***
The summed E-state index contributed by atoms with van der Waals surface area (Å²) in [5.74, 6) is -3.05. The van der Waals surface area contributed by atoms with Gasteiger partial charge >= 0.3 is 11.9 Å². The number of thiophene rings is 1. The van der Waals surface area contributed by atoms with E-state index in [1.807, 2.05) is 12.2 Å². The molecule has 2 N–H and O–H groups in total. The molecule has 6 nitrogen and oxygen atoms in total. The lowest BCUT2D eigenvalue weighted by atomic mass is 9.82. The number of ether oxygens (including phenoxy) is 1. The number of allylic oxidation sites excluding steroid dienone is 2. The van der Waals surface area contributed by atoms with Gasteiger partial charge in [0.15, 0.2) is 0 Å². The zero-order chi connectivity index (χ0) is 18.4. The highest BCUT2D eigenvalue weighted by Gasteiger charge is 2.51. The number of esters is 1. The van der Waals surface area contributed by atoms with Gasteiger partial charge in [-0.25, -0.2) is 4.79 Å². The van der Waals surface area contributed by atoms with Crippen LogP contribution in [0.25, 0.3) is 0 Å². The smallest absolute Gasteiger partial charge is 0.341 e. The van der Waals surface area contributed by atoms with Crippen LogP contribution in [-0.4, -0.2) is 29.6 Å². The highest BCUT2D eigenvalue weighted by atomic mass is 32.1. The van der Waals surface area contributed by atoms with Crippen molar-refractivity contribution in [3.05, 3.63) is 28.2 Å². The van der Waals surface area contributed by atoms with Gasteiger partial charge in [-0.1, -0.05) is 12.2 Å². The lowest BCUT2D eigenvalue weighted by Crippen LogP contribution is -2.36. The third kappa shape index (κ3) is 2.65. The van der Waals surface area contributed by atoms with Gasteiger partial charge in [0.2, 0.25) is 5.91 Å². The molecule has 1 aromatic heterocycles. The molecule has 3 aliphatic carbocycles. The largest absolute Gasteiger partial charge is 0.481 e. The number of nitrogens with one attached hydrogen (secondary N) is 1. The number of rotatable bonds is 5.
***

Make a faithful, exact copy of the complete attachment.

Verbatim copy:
The summed E-state index contributed by atoms with van der Waals surface area (Å²) in [5.74, 6) is -3.05. The van der Waals surface area contributed by atoms with Gasteiger partial charge >= 0.3 is 11.9 Å². The number of thiophene rings is 1. The van der Waals surface area contributed by atoms with E-state index in [1.807, 2.05) is 12.2 Å². The molecule has 2 N–H and O–H groups in total. The molecule has 6 nitrogen and oxygen atoms in total. The lowest BCUT2D eigenvalue weighted by atomic mass is 9.82. The number of ether oxygens (including phenoxy) is 1. The number of allylic oxidation sites excluding steroid dienone is 2. The van der Waals surface area contributed by atoms with Gasteiger partial charge in [0.15, 0.2) is 0 Å². The zero-order chi connectivity index (χ0) is 18.4. The highest BCUT2D eigenvalue weighted by Gasteiger charge is 2.51. The number of esters is 1. The van der Waals surface area contributed by atoms with Gasteiger partial charge in [-0.25, -0.2) is 4.79 Å². The van der Waals surface area contributed by atoms with Crippen LogP contribution in [0.25, 0.3) is 0 Å². The smallest absolute Gasteiger partial charge is 0.341 e. The van der Waals surface area contributed by atoms with Crippen LogP contribution in [-0.4, -0.2) is 29.6 Å². The highest BCUT2D eigenvalue weighted by atomic mass is 32.1. The van der Waals surface area contributed by atoms with Crippen molar-refractivity contribution in [3.05, 3.63) is 28.2 Å². The van der Waals surface area contributed by atoms with Gasteiger partial charge in [-0.1, -0.05) is 12.2 Å². The lowest BCUT2D eigenvalue weighted by Crippen LogP contribution is -2.36. The third kappa shape index (κ3) is 2.65. The van der Waals surface area contributed by atoms with Gasteiger partial charge in [0.2, 0.25) is 5.91 Å². The molecule has 1 aromatic heterocycles. The molecule has 3 aliphatic carbocycles. The largest absolute Gasteiger partial charge is 0.481 e. The number of nitrogens with one attached hydrogen (secondary N) is 1. The number of rotatable bonds is 5.